No Son Of Mine is a frequently hilarious play which features all the ingredients needed to become a big Fringe hit.
The show starts as actor Dennis Hazely nervously arrives on stage to talk about Afghan Hounds, the moving play he is about to perform... it's about homosexuality in the Taliban. Cue a riotously funny five minutes of dodgy acting from the effeminate actor and his rubbish script. However, the show is shortly interrupted by a latecomer to the audience who, it soon transpires, is the luvvie actor's rather common, but admittedly well-dressed, father. Car salesman Don Hazely has come to see his son's Fringe show but his overbearing personality and interfering soon leaves both the show and Dennis' already weak confidence in tatters.
Dennis and Don are the creations of Rufus Jones and Alex Kirk. Jones, who bravely squeezes himself into figure-hugging black leggings to play theatrical Dennis, will already be known to live audiences as part of the Perrier-nominated sketch group Dutch Elm Conservatoire. TV audiences meanwhile may recognise Jones from his ensemble roles in various sketch shows. He also recently voiced Nelson the fox in BBC Three's hit puppet sitcom Mongrels. Meanwhile Alex Kirk, who plays Grimsby car salesman Don, may be familiar to older comedy fans as one-half of late 90s double-act Kirk & Messingham, but is probably now better recognised for popping up in various sitcoms.
Clearly the gimmick of watching an over-the-top ham actor performing an awfully insensitive play can only sustain laughs for a short period before the novelty of the joke wears off, and so thankfully the duo halt Afghan Hounds at just the right time. No Son Of Mine then moves onto what is actually its central premise - observing the relationship between a father and son, where the son is desperate for love, support and validation from his disapproving father. It's sort of a Billy Elliot premise, but with acting being the issue here, rather than dancing. Don wants Dennis to return to working on his car forecourt, but Dennis wants to continue acting... even though it is clear to everyone else, especially his father, that he will never be a success in the theatre. We the audience get to observe the back-and-forth arguments between the pair.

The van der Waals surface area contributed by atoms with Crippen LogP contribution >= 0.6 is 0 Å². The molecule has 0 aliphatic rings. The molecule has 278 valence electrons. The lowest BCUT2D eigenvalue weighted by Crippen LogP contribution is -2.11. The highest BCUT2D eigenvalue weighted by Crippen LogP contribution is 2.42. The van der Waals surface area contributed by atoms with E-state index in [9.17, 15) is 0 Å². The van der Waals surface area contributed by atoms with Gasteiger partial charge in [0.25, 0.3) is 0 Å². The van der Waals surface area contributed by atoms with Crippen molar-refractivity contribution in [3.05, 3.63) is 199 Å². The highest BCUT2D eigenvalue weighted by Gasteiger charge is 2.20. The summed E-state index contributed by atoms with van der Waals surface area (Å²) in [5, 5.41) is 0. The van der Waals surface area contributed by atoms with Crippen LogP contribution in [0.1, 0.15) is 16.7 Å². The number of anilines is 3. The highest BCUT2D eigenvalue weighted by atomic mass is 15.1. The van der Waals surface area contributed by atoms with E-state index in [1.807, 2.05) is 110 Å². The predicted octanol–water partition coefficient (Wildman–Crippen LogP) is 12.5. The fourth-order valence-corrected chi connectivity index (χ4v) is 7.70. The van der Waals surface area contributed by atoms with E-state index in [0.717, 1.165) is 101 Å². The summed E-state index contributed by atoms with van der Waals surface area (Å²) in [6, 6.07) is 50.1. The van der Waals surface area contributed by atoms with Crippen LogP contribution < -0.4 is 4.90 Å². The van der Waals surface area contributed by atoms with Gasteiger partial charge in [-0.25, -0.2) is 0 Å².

If it sounds a bit heavy-handed, fear not - this is a broad comedy, and the creators have made sure the script is packed full of funny lines. There's a couple of particularly brilliant jokes which are worth the admission price alone. Just stringing jokes together does not make for a good comedy experience though - so it is a relief Jones and Kirk deliver excellent performances as the chalk-and-cheese characters to bring some realism to the piece too. Jones' performance as the shy, clearly in-the-closet actor is particularly nuanced and adds an extra layer to the comedy.
It's the writing that really takes this comedy to a higher plain though. Although the characters argue with each other - revealing some deep family secrets in the process - it is clear that they still love each other and, as the script un-folds, we start to see that Don does have his son's best interests at heart, he's just going about it the wrong way. The best moment is probably when the characters decide to re-enact the moment Don met Dennis' mother (who has since left him) in a club. The gloriously silly recreation of this event (with Dennis putting on a wig to play his mother) must be one of the funniest five minutes across all of the 800+ shows at the Fringe this year. Brilliant.
No Son Of Mine is great from start to finish, featuring superb performances, a tight gag-packed script, and a couple of moments of genuine pathos. See the show (15:15 at the Pleasance), learn how to perform Don's 'magic hand trick', and get an Afghan Hounds badge on your way out - it's one of the must-see shows at this year's Fringe!
(View the listing for No Son Of Mine via the link below to find out more about the show and to watch the trailer that Jones & Kirk have filmed especially for the web)